October 31, 2007
By Juan Esparza Loera
The way Senate Majority Leader Harry Reid sees it, Republicans blew their chances at getting more of the Latino vote in upcoming elections because they failed to support comprehensive immigration reform.
That's not the way Alex Burgos, a spokesman for the Mitt Romney presidential campaign, evaluates the political scene. He believes Latino voters will tend to side with the Republican mantra of lower taxes and smaller government.
President George W. Bush put the Latino vote in play for Republicans when he captured about 40 percent of the Latino vote in his first presidential campaign. Although that percentage dipped a bit in his re-election campaign, Republicans saw a chance to chip away at what had been thought of as a safe Democratic base.
This year's contentious immigration reform efforts pitted a Republican administration against its conservative Republican base, and appears to have given Democrats a play at a greater share of Latino votes.
They have history on their side. In California, the controversial Proposition 187, which sought to cut public benefits to undocumented immigrants in 1994, actually had a very different effect. Proposition 187 was passed by California voters but was struck down in the courts; and Latinos showed up in droves to register to vote and help Democrats retake control of the state legislature.
When asked about the Latino vote being in play for Republicans, Harry Reid, in a recent telephone conference call with Congressman Xavier Becerra, D-Los Ángeles, said, "Let me answer this first because I am so agitated. I have spent more time on the Senate floor this year on immigration than any other issue. Each time, three times, spending weeks and weeks on this, I have been disappointed by the lack of support by Republicans. All they want to do is build a fence; that's their No. 1 marker."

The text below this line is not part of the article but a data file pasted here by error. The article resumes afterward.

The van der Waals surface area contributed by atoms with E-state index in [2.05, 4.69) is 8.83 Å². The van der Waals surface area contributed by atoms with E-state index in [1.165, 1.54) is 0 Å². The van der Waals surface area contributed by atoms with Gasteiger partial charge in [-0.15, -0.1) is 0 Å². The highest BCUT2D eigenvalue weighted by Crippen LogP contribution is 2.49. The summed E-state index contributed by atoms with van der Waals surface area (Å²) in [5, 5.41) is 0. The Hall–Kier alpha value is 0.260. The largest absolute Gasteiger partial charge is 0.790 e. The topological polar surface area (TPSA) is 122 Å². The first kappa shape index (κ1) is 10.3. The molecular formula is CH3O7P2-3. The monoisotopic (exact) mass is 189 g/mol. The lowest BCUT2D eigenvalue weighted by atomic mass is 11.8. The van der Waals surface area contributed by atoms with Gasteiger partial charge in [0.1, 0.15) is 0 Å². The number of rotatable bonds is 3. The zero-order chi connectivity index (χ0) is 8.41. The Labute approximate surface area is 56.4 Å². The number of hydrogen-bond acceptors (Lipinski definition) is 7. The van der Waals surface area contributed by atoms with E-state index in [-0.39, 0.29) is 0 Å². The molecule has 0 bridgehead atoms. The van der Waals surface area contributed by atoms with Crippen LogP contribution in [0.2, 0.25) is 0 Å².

Reid said the country's political landscape is changing, especially with Latinos, because "people understand that the value system of Hispanics is not with the Republicans, and that the value system of Democrats is based on things like working people deserve a break."
The candidacy of New Mexico Gov. Bill Richardson, the only Latino, will also drive more Latinos to the polls, said Reid and Becerra. Republicans haven't helped their cause by ignoring invitations to speak at conferences sponsored by major Latino organizations like the National Council of La Raza or debates organized by Univision, the country's largest Spanish-language television network.
According to Becerra, Bush gave Republicans false hopes of getting the Latino vote.
"Remember, George Bush was acquainted with Latinos. He was governor of Texas (and has) relatives who are of Mexican ancestry," said Becerra. "But after a while, people get tired of the serenata. They want deliverables," he added. "After you sing the song from the floor up to the balcony, after a while, someone wants to see a wedding ring. Someone wants to see a commitment that you are going to do something."
After two terms of the Bush presidency and 12 years of Republican rule in Congress, said Becerra, "Folks said, 'Ya basta. That's enough.'"